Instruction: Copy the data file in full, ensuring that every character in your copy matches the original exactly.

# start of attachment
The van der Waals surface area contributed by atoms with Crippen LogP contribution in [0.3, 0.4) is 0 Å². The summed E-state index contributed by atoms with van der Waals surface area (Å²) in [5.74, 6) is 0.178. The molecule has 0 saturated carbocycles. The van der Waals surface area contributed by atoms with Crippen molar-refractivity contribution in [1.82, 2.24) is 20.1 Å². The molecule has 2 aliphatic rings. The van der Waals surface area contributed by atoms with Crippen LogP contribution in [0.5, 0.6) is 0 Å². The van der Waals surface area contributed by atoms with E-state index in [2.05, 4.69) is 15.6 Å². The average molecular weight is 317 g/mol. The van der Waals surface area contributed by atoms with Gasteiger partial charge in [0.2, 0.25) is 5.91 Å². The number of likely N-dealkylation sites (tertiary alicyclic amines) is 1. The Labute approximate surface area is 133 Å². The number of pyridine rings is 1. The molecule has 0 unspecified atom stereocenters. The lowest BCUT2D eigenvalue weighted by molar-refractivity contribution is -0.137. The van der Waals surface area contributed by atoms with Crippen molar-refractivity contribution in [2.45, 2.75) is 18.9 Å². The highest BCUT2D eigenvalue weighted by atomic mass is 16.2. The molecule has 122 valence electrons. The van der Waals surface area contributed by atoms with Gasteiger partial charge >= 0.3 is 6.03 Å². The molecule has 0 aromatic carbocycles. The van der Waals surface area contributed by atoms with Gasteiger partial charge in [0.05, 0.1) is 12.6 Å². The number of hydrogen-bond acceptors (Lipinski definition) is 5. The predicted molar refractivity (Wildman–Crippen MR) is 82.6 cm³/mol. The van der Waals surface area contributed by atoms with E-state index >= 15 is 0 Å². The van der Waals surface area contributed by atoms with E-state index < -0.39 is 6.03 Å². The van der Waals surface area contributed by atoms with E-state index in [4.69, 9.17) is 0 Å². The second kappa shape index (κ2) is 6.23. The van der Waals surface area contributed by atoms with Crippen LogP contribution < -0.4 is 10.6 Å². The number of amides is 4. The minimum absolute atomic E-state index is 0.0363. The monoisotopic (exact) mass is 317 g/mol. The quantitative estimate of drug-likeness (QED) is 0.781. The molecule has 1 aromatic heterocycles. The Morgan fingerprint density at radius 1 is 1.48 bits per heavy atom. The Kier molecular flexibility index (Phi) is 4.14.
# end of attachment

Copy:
The van der Waals surface area contributed by atoms with Crippen LogP contribution in [0.3, 0.4) is 0 Å². The summed E-state index contributed by atoms with van der Waals surface area (Å²) in [5.74, 6) is 0.178. The molecule has 0 saturated carbocycles. The van der Waals surface area contributed by atoms with Crippen molar-refractivity contribution in [1.82, 2.24) is 20.1 Å². The molecule has 2 aliphatic rings. The van der Waals surface area contributed by atoms with Crippen LogP contribution in [0.5, 0.6) is 0 Å². The van der Waals surface area contributed by atoms with E-state index in [2.05, 4.69) is 15.6 Å². The average molecular weight is 317 g/mol. The van der Waals surface area contributed by atoms with Gasteiger partial charge in [0.2, 0.25) is 5.91 Å². The number of likely N-dealkylation sites (tertiary alicyclic amines) is 1. The Labute approximate surface area is 133 Å². The number of pyridine rings is 1. The molecule has 0 unspecified atom stereocenters. The lowest BCUT2D eigenvalue weighted by molar-refractivity contribution is -0.137. The van der Waals surface area contributed by atoms with Crippen molar-refractivity contribution in [2.45, 2.75) is 18.9 Å². The highest BCUT2D eigenvalue weighted by atomic mass is 16.2. The molecule has 122 valence electrons. The van der Waals surface area contributed by atoms with Gasteiger partial charge >= 0.3 is 6.03 Å². The molecule has 0 aromatic carbocycles. The van der Waals surface area contributed by atoms with Gasteiger partial charge in [0.05, 0.1) is 12.6 Å². The number of hydrogen-bond acceptors (Lipinski definition) is 5. The predicted molar refractivity (Wildman–Crippen MR) is 82.6 cm³/mol. The van der Waals surface area contributed by atoms with E-state index >= 15 is 0 Å². The van der Waals surface area contributed by atoms with E-state index < -0.39 is 6.03 Å². The van der Waals surface area contributed by atoms with E-state index in [4.69, 9.17) is 0 Å². The second kappa shape index (κ2) is 6.23. The van der Waals surface area contributed by atoms with Crippen LogP contribution < -0.4 is 10.6 Å². The number of amides is 4. The minimum absolute atomic E-state index is 0.0363. The monoisotopic (exact) mass is 317 g/mol. The quantitative estimate of drug-likeness (QED) is 0.781. The molecule has 1 aromatic heterocycles. The Morgan fingerprint density at radius 1 is 1.48 bits per heavy atom. The Kier molecular flexibility index (Phi) is 4.14.